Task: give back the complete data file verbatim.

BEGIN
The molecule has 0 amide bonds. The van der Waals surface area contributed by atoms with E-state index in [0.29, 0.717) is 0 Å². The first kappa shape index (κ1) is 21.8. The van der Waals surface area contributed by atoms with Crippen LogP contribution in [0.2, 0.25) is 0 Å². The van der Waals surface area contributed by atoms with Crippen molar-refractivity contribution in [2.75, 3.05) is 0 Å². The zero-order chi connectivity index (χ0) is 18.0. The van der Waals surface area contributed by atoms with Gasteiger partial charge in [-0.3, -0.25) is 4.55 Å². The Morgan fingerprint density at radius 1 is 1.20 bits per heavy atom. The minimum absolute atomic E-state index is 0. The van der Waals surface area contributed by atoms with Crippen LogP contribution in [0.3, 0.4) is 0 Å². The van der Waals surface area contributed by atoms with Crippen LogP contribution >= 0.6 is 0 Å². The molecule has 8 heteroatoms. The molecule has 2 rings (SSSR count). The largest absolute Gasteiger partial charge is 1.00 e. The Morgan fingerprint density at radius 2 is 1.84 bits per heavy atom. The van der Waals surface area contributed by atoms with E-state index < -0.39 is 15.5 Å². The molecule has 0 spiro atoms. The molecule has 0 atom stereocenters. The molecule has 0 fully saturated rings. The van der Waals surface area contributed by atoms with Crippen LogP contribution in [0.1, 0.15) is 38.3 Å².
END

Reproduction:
The molecule has 0 amide bonds. The van der Waals surface area contributed by atoms with E-state index in [0.29, 0.717) is 0 Å². The first kappa shape index (κ1) is 21.8. The van der Waals surface area contributed by atoms with Crippen LogP contribution in [0.2, 0.25) is 0 Å². The van der Waals surface area contributed by atoms with Crippen molar-refractivity contribution in [2.75, 3.05) is 0 Å². The zero-order chi connectivity index (χ0) is 18.0. The van der Waals surface area contributed by atoms with Gasteiger partial charge in [-0.3, -0.25) is 4.55 Å². The Morgan fingerprint density at radius 1 is 1.20 bits per heavy atom. The minimum absolute atomic E-state index is 0. The van der Waals surface area contributed by atoms with Crippen LogP contribution in [0.3, 0.4) is 0 Å². The van der Waals surface area contributed by atoms with Crippen LogP contribution >= 0.6 is 0 Å². The molecule has 8 heteroatoms. The molecule has 2 rings (SSSR count). The largest absolute Gasteiger partial charge is 1.00 e. The Morgan fingerprint density at radius 2 is 1.84 bits per heavy atom. The van der Waals surface area contributed by atoms with E-state index < -0.39 is 15.5 Å². The molecule has 0 spiro atoms. The molecule has 0 atom stereocenters. The molecule has 0 fully saturated rings. The van der Waals surface area contributed by atoms with Crippen LogP contribution in [0.1, 0.15) is 38.3 Å².